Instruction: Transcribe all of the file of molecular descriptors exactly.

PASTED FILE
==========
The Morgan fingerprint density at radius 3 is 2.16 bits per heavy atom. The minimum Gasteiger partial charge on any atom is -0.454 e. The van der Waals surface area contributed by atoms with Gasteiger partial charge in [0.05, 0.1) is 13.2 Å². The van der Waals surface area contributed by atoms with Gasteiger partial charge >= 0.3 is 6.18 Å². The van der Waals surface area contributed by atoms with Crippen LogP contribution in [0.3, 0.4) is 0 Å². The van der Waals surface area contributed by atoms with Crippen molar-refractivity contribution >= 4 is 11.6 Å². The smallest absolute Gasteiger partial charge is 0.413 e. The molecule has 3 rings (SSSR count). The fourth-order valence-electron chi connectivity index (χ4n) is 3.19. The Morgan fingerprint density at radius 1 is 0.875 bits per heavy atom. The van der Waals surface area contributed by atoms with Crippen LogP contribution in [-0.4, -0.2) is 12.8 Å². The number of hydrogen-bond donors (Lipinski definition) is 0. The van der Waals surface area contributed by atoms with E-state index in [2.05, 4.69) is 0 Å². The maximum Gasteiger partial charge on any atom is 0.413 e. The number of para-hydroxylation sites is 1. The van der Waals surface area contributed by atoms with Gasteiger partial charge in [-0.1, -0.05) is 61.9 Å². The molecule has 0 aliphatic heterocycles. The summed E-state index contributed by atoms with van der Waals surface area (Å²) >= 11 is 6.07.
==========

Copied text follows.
The Morgan fingerprint density at radius 3 is 2.16 bits per heavy atom. The minimum Gasteiger partial charge on any atom is -0.454 e. The van der Waals surface area contributed by atoms with Gasteiger partial charge in [0.05, 0.1) is 13.2 Å². The van der Waals surface area contributed by atoms with Gasteiger partial charge >= 0.3 is 6.18 Å². The van der Waals surface area contributed by atoms with Crippen LogP contribution in [0.3, 0.4) is 0 Å². The van der Waals surface area contributed by atoms with Crippen molar-refractivity contribution >= 4 is 11.6 Å². The smallest absolute Gasteiger partial charge is 0.413 e. The molecule has 3 rings (SSSR count). The fourth-order valence-electron chi connectivity index (χ4n) is 3.19. The Morgan fingerprint density at radius 1 is 0.875 bits per heavy atom. The van der Waals surface area contributed by atoms with Crippen LogP contribution in [-0.4, -0.2) is 12.8 Å². The number of hydrogen-bond donors (Lipinski definition) is 0. The van der Waals surface area contributed by atoms with E-state index in [2.05, 4.69) is 0 Å². The maximum Gasteiger partial charge on any atom is 0.413 e. The number of para-hydroxylation sites is 1. The van der Waals surface area contributed by atoms with Gasteiger partial charge in [-0.1, -0.05) is 61.9 Å². The molecule has 0 aliphatic heterocycles. The summed E-state index contributed by atoms with van der Waals surface area (Å²) >= 11 is 6.07.